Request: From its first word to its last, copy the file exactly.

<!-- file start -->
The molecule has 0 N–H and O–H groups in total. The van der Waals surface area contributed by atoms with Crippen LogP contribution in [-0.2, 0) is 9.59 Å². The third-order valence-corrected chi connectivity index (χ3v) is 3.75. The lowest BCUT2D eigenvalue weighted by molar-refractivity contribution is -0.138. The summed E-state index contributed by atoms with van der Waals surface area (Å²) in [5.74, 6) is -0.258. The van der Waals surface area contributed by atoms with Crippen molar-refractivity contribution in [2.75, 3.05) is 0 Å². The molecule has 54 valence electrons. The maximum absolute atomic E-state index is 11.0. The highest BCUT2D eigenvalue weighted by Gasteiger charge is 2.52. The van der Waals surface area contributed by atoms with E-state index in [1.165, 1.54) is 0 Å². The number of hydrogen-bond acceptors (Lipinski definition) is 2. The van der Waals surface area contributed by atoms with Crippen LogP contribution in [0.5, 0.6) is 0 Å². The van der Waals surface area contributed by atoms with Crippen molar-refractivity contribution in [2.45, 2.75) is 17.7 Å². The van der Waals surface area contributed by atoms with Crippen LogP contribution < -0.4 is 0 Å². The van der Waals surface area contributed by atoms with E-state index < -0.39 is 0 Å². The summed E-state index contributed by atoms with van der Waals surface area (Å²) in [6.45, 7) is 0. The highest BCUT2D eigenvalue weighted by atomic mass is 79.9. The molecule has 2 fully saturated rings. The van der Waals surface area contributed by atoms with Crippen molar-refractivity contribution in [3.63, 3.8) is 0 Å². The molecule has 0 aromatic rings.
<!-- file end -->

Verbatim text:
The molecule has 0 N–H and O–H groups in total. The van der Waals surface area contributed by atoms with Crippen LogP contribution in [-0.2, 0) is 9.59 Å². The third-order valence-corrected chi connectivity index (χ3v) is 3.75. The lowest BCUT2D eigenvalue weighted by molar-refractivity contribution is -0.138. The summed E-state index contributed by atoms with van der Waals surface area (Å²) in [5.74, 6) is -0.258. The van der Waals surface area contributed by atoms with Crippen molar-refractivity contribution in [2.75, 3.05) is 0 Å². The molecule has 54 valence electrons. The maximum absolute atomic E-state index is 11.0. The highest BCUT2D eigenvalue weighted by Gasteiger charge is 2.52. The van der Waals surface area contributed by atoms with E-state index in [1.165, 1.54) is 0 Å². The number of hydrogen-bond acceptors (Lipinski definition) is 2. The van der Waals surface area contributed by atoms with Crippen LogP contribution in [0.5, 0.6) is 0 Å². The van der Waals surface area contributed by atoms with Crippen molar-refractivity contribution in [2.45, 2.75) is 17.7 Å². The van der Waals surface area contributed by atoms with Crippen LogP contribution < -0.4 is 0 Å². The van der Waals surface area contributed by atoms with E-state index < -0.39 is 0 Å². The summed E-state index contributed by atoms with van der Waals surface area (Å²) in [6.45, 7) is 0. The highest BCUT2D eigenvalue weighted by atomic mass is 79.9. The molecule has 2 fully saturated rings. The van der Waals surface area contributed by atoms with Crippen molar-refractivity contribution in [3.63, 3.8) is 0 Å². The molecule has 0 aromatic rings.